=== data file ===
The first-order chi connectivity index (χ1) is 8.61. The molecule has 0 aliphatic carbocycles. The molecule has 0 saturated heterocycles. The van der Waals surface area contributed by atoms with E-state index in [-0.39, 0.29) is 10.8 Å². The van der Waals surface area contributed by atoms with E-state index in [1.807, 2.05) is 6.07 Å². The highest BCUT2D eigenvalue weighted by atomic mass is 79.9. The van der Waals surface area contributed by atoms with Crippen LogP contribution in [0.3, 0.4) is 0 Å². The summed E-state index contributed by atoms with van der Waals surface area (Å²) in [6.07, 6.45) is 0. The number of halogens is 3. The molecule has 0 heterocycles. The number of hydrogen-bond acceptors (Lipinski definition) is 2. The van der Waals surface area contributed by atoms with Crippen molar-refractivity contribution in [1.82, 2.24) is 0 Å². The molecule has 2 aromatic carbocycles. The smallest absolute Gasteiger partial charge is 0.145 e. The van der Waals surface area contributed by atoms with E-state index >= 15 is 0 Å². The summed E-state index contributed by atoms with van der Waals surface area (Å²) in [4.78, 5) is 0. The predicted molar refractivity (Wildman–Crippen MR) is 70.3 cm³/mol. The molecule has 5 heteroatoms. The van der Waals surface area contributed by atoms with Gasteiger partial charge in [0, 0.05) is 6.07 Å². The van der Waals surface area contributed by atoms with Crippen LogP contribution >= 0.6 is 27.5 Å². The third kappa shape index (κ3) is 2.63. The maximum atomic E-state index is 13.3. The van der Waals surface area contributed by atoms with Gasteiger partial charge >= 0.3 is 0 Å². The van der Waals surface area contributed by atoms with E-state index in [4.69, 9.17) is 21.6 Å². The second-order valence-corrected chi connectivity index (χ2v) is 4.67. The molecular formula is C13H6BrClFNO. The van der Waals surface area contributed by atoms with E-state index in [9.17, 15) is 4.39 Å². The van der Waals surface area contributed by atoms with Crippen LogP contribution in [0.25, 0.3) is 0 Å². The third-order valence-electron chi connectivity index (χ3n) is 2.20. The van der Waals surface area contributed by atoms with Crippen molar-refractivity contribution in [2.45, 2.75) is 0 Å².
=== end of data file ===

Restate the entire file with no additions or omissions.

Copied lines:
The first-order chi connectivity index (χ1) is 8.61. The molecule has 0 aliphatic carbocycles. The molecule has 0 saturated heterocycles. The van der Waals surface area contributed by atoms with E-state index in [-0.39, 0.29) is 10.8 Å². The van der Waals surface area contributed by atoms with E-state index in [1.807, 2.05) is 6.07 Å². The highest BCUT2D eigenvalue weighted by atomic mass is 79.9. The van der Waals surface area contributed by atoms with Crippen LogP contribution in [0.3, 0.4) is 0 Å². The summed E-state index contributed by atoms with van der Waals surface area (Å²) in [6.07, 6.45) is 0. The number of halogens is 3. The molecule has 0 heterocycles. The number of hydrogen-bond acceptors (Lipinski definition) is 2. The van der Waals surface area contributed by atoms with Crippen molar-refractivity contribution in [1.82, 2.24) is 0 Å². The molecule has 2 aromatic carbocycles. The smallest absolute Gasteiger partial charge is 0.145 e. The van der Waals surface area contributed by atoms with E-state index >= 15 is 0 Å². The summed E-state index contributed by atoms with van der Waals surface area (Å²) in [4.78, 5) is 0. The predicted molar refractivity (Wildman–Crippen MR) is 70.3 cm³/mol. The molecule has 5 heteroatoms. The van der Waals surface area contributed by atoms with Gasteiger partial charge in [0, 0.05) is 6.07 Å². The van der Waals surface area contributed by atoms with Crippen LogP contribution >= 0.6 is 27.5 Å². The third kappa shape index (κ3) is 2.63. The maximum atomic E-state index is 13.3. The van der Waals surface area contributed by atoms with Gasteiger partial charge >= 0.3 is 0 Å². The van der Waals surface area contributed by atoms with E-state index in [4.69, 9.17) is 21.6 Å². The second-order valence-corrected chi connectivity index (χ2v) is 4.67. The molecular formula is C13H6BrClFNO. The van der Waals surface area contributed by atoms with E-state index in [9.17, 15) is 4.39 Å². The van der Waals surface area contributed by atoms with Crippen LogP contribution in [0.25, 0.3) is 0 Å². The third-order valence-electron chi connectivity index (χ3n) is 2.20. The van der Waals surface area contributed by atoms with Crippen molar-refractivity contribution in [2.45, 2.75) is 0 Å².